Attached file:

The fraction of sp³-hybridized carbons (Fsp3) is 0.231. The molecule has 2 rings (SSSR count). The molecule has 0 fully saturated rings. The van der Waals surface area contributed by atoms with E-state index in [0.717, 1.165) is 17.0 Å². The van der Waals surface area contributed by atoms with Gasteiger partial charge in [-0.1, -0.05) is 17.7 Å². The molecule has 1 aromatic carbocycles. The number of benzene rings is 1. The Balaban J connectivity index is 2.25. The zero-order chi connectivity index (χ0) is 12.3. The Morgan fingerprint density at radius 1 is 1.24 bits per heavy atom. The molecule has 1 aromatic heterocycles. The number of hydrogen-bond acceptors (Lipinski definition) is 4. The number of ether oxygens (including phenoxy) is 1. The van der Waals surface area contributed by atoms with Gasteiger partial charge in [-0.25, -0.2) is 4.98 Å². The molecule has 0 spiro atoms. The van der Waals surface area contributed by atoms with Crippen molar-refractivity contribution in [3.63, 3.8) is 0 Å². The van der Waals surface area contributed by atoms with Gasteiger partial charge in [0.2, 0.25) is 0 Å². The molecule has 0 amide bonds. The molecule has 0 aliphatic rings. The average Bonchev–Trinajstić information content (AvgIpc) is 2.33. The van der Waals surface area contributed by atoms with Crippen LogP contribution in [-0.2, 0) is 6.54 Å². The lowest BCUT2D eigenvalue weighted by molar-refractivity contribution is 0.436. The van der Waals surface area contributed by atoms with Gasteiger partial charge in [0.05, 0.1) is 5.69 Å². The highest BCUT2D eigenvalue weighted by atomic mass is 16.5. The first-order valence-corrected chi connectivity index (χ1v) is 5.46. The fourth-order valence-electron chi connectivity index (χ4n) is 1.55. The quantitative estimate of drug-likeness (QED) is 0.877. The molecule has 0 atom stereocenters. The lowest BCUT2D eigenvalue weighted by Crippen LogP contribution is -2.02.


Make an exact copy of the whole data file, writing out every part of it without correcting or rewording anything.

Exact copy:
The fraction of sp³-hybridized carbons (Fsp3) is 0.231. The molecule has 2 rings (SSSR count). The molecule has 0 fully saturated rings. The van der Waals surface area contributed by atoms with E-state index in [0.717, 1.165) is 17.0 Å². The van der Waals surface area contributed by atoms with Gasteiger partial charge in [-0.1, -0.05) is 17.7 Å². The molecule has 1 aromatic carbocycles. The number of benzene rings is 1. The Balaban J connectivity index is 2.25. The zero-order chi connectivity index (χ0) is 12.3. The Morgan fingerprint density at radius 1 is 1.24 bits per heavy atom. The molecule has 1 aromatic heterocycles. The number of hydrogen-bond acceptors (Lipinski definition) is 4. The number of ether oxygens (including phenoxy) is 1. The van der Waals surface area contributed by atoms with Gasteiger partial charge in [-0.25, -0.2) is 4.98 Å². The molecule has 0 spiro atoms. The van der Waals surface area contributed by atoms with Crippen molar-refractivity contribution in [3.63, 3.8) is 0 Å². The van der Waals surface area contributed by atoms with Gasteiger partial charge in [0.2, 0.25) is 0 Å². The molecule has 0 amide bonds. The molecule has 0 aliphatic rings. The average Bonchev–Trinajstić information content (AvgIpc) is 2.33. The van der Waals surface area contributed by atoms with Crippen LogP contribution in [-0.2, 0) is 6.54 Å². The lowest BCUT2D eigenvalue weighted by molar-refractivity contribution is 0.436. The van der Waals surface area contributed by atoms with Gasteiger partial charge in [0.05, 0.1) is 5.69 Å². The highest BCUT2D eigenvalue weighted by atomic mass is 16.5. The first-order valence-corrected chi connectivity index (χ1v) is 5.46. The fourth-order valence-electron chi connectivity index (χ4n) is 1.55. The quantitative estimate of drug-likeness (QED) is 0.877. The molecule has 0 atom stereocenters. The lowest BCUT2D eigenvalue weighted by Crippen LogP contribution is -2.02.